A commercial building is defined as a building used for commercial activities and used for conducting business. Such examples of these would be considered retail businesses, banks, office work, food service and restaurants, warehouses. A commercial building would see a greater amount of activity and foot traffic than a residential building and requires a different set of skills for electricians due to sheer volume and size.
What is a Commercial Electrician?
A commercial electrician is a tradesman that focuses on buildings meant for commercial purposes as opposed to residential homes. The buildings that they work with tend to have more exposure to the elements and wear-and-tear of traffic in comparison to the typical apartment or townhouse. Some examples of these buildings include high rise buildings, offices, restaurants, and even outdoor properties such as parks or stadiums. Most public buildings are considered to be commercial properties unless more than 60% of the space within is designated for dwelling purposes.
Commercial electricians tend to work in environments that are prone to cramping or overheating given the sort of property that they are employed on. Considering the different sizes of the buildings, commercial electricians must maintain a versatile and wide knowledgebase.
With constant foot traffic, the typical building will require more maintenance to prevent electrical problems from occurring in the future. Commercial electricians are capable of reading blueprints and following them to pinpoint what errors might occur in the future and to work on them preemptively. Many commercial electricians will work with other technicians, such as HVAC technicians, and are trained to properly scope out what they are required to do with others in mind.
What is a Commercial Electrician Salary?
Similarly to a residential electrician, a commercial electrician’s salary depends on the location that they operate within. In such a case as a commercial electrician, on average, working with commercial buildings might net them a salary anywhere from $48,000 to $78,000. This is also largely dependent on what commercial electrical company that they are employed by as it is far less likely for a commercial electrician to operate by themselves.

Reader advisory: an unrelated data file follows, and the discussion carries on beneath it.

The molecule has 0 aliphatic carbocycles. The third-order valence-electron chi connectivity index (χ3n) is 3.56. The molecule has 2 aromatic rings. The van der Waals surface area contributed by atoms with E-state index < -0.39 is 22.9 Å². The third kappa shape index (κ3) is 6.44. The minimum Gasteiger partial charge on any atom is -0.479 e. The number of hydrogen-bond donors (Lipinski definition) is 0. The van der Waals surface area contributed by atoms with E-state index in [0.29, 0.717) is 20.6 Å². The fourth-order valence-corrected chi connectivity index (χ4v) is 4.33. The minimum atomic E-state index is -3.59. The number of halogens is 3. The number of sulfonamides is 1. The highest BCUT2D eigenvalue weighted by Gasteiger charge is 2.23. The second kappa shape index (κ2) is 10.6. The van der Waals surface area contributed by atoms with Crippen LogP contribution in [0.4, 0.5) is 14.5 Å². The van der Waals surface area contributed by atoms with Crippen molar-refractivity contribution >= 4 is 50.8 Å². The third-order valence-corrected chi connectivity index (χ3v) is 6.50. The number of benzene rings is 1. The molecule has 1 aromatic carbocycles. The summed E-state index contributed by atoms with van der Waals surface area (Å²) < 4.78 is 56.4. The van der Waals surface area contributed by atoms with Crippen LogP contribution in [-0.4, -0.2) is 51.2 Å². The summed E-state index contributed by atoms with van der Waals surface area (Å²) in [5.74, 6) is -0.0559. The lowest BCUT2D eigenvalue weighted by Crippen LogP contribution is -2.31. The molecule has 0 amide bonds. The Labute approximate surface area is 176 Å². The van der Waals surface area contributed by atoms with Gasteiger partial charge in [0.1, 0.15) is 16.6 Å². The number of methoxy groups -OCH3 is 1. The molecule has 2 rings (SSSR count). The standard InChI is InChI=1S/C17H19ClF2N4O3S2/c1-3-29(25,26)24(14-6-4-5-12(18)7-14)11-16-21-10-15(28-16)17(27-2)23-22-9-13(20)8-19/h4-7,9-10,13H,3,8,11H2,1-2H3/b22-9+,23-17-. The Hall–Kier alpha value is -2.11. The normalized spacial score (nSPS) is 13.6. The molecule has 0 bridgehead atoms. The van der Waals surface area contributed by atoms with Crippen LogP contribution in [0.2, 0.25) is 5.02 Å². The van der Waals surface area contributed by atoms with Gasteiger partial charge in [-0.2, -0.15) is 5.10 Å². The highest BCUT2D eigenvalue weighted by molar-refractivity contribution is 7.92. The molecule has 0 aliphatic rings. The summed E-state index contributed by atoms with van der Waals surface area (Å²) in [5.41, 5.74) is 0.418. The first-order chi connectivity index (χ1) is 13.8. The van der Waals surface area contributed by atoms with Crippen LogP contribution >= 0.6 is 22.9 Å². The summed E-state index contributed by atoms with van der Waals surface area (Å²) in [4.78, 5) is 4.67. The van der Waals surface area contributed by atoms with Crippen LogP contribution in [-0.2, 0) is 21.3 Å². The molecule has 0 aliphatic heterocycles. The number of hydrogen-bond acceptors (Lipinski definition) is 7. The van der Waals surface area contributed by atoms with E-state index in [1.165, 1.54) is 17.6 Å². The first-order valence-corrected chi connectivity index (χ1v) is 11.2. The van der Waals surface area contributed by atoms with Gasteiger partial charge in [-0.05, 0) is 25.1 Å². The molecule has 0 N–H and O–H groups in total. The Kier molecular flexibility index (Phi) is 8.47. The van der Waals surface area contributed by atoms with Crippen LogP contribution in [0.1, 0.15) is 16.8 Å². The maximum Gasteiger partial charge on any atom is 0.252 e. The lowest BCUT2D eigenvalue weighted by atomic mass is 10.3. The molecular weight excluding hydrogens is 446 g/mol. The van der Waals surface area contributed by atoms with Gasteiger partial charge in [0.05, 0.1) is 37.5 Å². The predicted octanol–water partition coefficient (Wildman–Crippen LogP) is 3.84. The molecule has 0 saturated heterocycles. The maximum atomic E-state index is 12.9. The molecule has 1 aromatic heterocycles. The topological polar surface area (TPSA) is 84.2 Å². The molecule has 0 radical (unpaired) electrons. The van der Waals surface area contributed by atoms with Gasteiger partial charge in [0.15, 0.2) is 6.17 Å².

Can you transfer From One Electrician Specialty to Another?
It is entirely possible to transfer from one electrician specialty to another; however, since both specialties require different knowledge and training, it is highly recommended that the electrician pursues additional education in that aspect of their field. (2)
“Many ECs hold licenses in multiple states and jurisdictions and are supportive of an examination program that is reciprocal across multiple jurisdictional lines. “
– EC Mag
Commercial and residential electricians utilize and work with different types of wiring systems and hardware. Due to this, some states require additional time to be spent in a new apprenticeship for the change to be applicable.
Do homeowners need to be licensed to wire their own house?
It is entirely possible to do your own electrical work within your own residential property in most states, but this can be a dangerous task and is usually dependent on your local coding standards. Some require a permit while others require all wiring, outside of small projects, done by trained licensed electricians. All work would require a licensed inspector’s approval after the fact.
Before setting off on a project, look up your state and local areas laws to determine whether or not you are allowed to do your own electrical wiring and to what extent. In all cases, it is recommended to have a professional electrician involved in electrical work in order to, at the least, cut costs from possible trial-and-error. Hiring a professional will make sure that the job is done properly from the get-go rather than after the third or fourth attempt.
Why Should You Hire a Professional Electrician?
Outside of ultimately saving money from having to repair mistakes that might occur if you are not trained as an electrician, some states and local areas require a licensed professional. If you are uncertain whether your area requires it, it is recommended to look into it prior to beginning any project on your own. A professional licensed electrician is educated to diagnose, troubleshoot, and work in a strictly regulated, safe way that prevent potential fires, electrical damaging, as well as to ensure your and your family or business’s safety.
Having a professional residential or commercial electrician will extend the life of your electrical wiring and ultimately be cost effective in the long run. To make matters better, most electricians are guaranteed with their electrical work. Visit Same Day Pros to find a professional licensed Electrician near you.
- Institute of Electrical and Electronics Engineers (IEEE), 5 Main Differences Between Residential and Commercial Electrical Work, https://r5.ieee.org/rgv/2020/11/14/5-main-differences-between-residential-and-commercial-electrical-work
- Electrical Contractor, Expansion of Electrical License Reciprocity : Update on NASCLA Accredited Electrical Examination Program, https://www.ecmag.com/section/codes-standards/expansion-electrical-license-reciprocity-update-nascla-accredited